A thermophilic chemolithoautotrophic bacterial consortium suggests a mutual relationship between bacteria in extreme oligotrophic environments

Yuri Pinheiro, Fabio Faria da Mota, Raquel S Peixoto, Jan Dirk van Elsas, Ulysses Lins, Jorge L. Mazza Rodrigues, Alexandre S. Rosado

Research output: Contribution to journalArticlepeer-review

Abstract

A thermophilic, chemolithoautotrophic, and aerobic microbial consortium (termed carbonitroflex) growing in a nutrient-poor medium and an atmosphere containing N2, O2, CO2, and CO is investigated as a model to expand our understanding of extreme biological systems. Here we show that the consortium is dominated by Carbonactinospora thermoautotrophica (strain StC), followed by Sphaerobacter thermophilus, Chelatococcus spp., and Geobacillus spp. Metagenomic analysis of the consortium reveals a mutual relationship among bacteria, with C. thermoautotrophica StC exhibiting carboxydotrophy and carbon-dioxide storage capacity. C. thermoautotrophica StC, Chelatococcus spp., and S. thermophilus harbor genes encoding CO dehydrogenase and formate oxidase. No pure cultures were obtained under the original growth conditions, indicating that a tightly regulated interactive metabolism might be required for group survival and growth in this extreme oligotrophic system. The breadwinner hypothesis is proposed to explain the metabolic flux model and highlight the vital role of C. thermoautotrophica StC (the sole keystone species and primary carbon producer) in the survival of all consortium members. Our data may contribute to the investigation of complex interactions in extreme environments, exemplifying the interconnections and dependency within microbial communities.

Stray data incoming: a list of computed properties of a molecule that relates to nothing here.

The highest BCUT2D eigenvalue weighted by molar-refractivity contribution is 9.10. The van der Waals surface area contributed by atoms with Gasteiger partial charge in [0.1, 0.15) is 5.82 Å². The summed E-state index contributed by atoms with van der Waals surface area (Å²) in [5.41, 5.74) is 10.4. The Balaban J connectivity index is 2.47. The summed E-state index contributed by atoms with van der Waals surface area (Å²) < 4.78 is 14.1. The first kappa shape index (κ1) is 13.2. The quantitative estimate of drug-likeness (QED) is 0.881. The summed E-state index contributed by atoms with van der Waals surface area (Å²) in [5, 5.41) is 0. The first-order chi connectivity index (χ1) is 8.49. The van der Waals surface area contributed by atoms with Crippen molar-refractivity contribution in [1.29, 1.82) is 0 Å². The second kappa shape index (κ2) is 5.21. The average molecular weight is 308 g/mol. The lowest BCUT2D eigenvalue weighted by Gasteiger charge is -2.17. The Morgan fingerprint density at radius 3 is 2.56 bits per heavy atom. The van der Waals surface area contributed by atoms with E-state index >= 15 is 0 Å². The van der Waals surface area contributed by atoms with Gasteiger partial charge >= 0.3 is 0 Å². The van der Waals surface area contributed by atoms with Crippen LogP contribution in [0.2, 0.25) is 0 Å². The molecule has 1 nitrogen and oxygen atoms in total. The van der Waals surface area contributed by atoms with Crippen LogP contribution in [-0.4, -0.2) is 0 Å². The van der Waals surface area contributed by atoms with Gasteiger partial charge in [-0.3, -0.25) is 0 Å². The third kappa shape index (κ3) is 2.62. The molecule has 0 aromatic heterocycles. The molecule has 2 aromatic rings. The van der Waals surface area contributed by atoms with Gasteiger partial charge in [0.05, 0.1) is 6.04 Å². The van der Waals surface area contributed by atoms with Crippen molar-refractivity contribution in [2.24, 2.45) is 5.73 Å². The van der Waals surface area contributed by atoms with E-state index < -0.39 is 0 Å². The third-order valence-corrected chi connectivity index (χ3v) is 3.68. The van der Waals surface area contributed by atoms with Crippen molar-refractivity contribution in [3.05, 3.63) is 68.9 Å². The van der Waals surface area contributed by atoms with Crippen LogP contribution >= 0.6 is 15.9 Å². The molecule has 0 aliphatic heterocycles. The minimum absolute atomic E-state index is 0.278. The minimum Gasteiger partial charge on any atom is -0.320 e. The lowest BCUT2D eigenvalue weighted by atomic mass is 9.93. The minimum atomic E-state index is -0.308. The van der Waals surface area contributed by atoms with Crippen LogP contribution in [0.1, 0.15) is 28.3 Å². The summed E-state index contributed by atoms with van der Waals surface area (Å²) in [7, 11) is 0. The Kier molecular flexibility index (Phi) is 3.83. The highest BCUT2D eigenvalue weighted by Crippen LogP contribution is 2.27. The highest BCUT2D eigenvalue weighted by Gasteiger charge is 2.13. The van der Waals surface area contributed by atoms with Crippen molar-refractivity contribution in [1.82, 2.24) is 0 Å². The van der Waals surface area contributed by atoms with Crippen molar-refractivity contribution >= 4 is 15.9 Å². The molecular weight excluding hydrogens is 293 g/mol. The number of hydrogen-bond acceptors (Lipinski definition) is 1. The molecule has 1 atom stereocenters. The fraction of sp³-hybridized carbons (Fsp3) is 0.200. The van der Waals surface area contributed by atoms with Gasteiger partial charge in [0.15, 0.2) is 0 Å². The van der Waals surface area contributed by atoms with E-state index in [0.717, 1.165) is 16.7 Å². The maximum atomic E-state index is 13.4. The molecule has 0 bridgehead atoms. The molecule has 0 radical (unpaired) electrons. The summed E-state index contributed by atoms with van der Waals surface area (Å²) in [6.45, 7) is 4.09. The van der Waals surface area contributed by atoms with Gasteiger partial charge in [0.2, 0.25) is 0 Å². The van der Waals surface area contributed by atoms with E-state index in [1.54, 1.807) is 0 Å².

Original languageEnglish (US)
JournalCommunications Biology
Volume6
Issue number1
DOIs
StatePublished - Mar 1 2023

Bibliographical note

KAUST Repository Item: Exported on 2023-03-07
Acknowledged KAUST grant number(s): BAS/1/1096-01-01
Acknowledgements: This research was financially supported by the National Council for Research and Development (CNPq), the National Council for the Improvement of Higher Education (CAPES), and a KAUST Baseline Grant (to Prof. A. S. Rosado) (BAS/1/1096-01-01). We thank Edir Martins Ferreira and Tahira Jamil for their excellent technical assistance and Prof. E. Zonta for soil analysis. We would like to remember Professor Ulysses Lins, who is sadly no longer with us and to whom we owe much more than words.

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